National Hand-washing Awareness Week
Dec. 8, 2017
All this week has been National Hand-washing Awareness Week. Proper hand-washing is vital to good hygiene and keeping away germs that cause illnesses such as influenza. Of course, we want all of our Concorde students, faculty and associates to remain in good health, especially around the busy holiday season. So, we decided to increase health care awareness on this subject with some helpful hand-washing techniques and procedures.
Follow these standard clean hands procedures, and you’ll greatly increase your probabilities of having a healthy and happy holidays.
Health care awareness on hand-washing procedure
- Remove all jewelry from hands and wrists.
- Wet the hands thoroughly under running water.
- Apply soap to hands and wrists.
- Rub the hands together vigorously and include the backs of the hands, the interdigital spaces and the wrists. To ensure that the spaces between the fingers are adequately washed, spread the fingers and weave the two hands together, rubbing continuously.
- Continue the hand scrub for at least 15 seconds, increasing the time after gross contact with known pathogenic surfaces, blood or bodily fluids.
- Rinse all soap from hands.
- Dry hands by blotting with a towel.
- Use the towel to turn off the water faucet.
Health care awareness from Henry the Hand
The Henry the Hand Foundation, a non-profit organization focused on promoting the 4 Principles of Hand Awareness, has promoted National Hand-washing Awareness Week heavily. It makes use of Henry the Hand, an animated character, as its spokesperson for its hand hygiene behavior change program built around the four principles, which are:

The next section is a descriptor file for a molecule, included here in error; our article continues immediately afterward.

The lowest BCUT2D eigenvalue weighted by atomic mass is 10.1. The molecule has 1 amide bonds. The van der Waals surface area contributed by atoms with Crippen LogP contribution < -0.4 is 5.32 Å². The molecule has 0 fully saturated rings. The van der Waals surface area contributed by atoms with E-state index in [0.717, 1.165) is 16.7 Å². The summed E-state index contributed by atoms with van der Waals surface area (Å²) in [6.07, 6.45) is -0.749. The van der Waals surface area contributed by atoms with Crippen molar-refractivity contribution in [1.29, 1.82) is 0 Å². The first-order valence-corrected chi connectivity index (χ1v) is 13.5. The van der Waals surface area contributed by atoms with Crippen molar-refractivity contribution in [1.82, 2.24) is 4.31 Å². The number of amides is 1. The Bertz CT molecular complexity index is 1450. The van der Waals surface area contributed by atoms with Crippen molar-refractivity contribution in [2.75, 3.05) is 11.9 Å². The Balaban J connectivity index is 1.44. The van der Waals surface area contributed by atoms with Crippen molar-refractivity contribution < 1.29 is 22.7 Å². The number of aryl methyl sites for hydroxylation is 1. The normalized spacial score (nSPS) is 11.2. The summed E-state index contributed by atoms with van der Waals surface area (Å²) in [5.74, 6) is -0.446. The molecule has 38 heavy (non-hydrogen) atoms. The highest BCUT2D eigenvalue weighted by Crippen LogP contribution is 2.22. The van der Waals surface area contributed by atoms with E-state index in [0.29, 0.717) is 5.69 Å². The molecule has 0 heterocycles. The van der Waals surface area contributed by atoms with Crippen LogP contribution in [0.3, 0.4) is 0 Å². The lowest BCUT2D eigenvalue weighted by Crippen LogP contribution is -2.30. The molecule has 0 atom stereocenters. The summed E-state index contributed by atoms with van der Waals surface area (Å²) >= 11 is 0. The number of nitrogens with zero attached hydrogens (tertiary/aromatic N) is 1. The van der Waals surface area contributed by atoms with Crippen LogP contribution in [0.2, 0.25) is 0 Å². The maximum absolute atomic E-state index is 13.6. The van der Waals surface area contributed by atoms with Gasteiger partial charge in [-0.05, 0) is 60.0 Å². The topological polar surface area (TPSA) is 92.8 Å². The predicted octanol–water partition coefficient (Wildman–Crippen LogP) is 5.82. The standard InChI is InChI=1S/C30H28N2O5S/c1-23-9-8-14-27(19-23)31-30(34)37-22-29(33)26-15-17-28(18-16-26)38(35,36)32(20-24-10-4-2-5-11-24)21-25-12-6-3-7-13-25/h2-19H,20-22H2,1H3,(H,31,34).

- Wash your hands when they are dirty and before eating.
- Do not cough into hands.
- Do not sneeze into hands.
- Above all, do not put your fingers in your eyes, nose or mouth!
Henry the Hand points out in a letter posted on the Foundation’s website that following the 4 Principles of Hand Awareness will put you in virtual isolation regardless of the people around you. Direct contamination of the mucus membranes of the eyes, nose or mouth is how infectious disease enters the body.
If we all work together, Henry said, we can minimize the fear factor of infectious disease pandemics. Only you are responsible for giving yourself the flu or flu-like illness!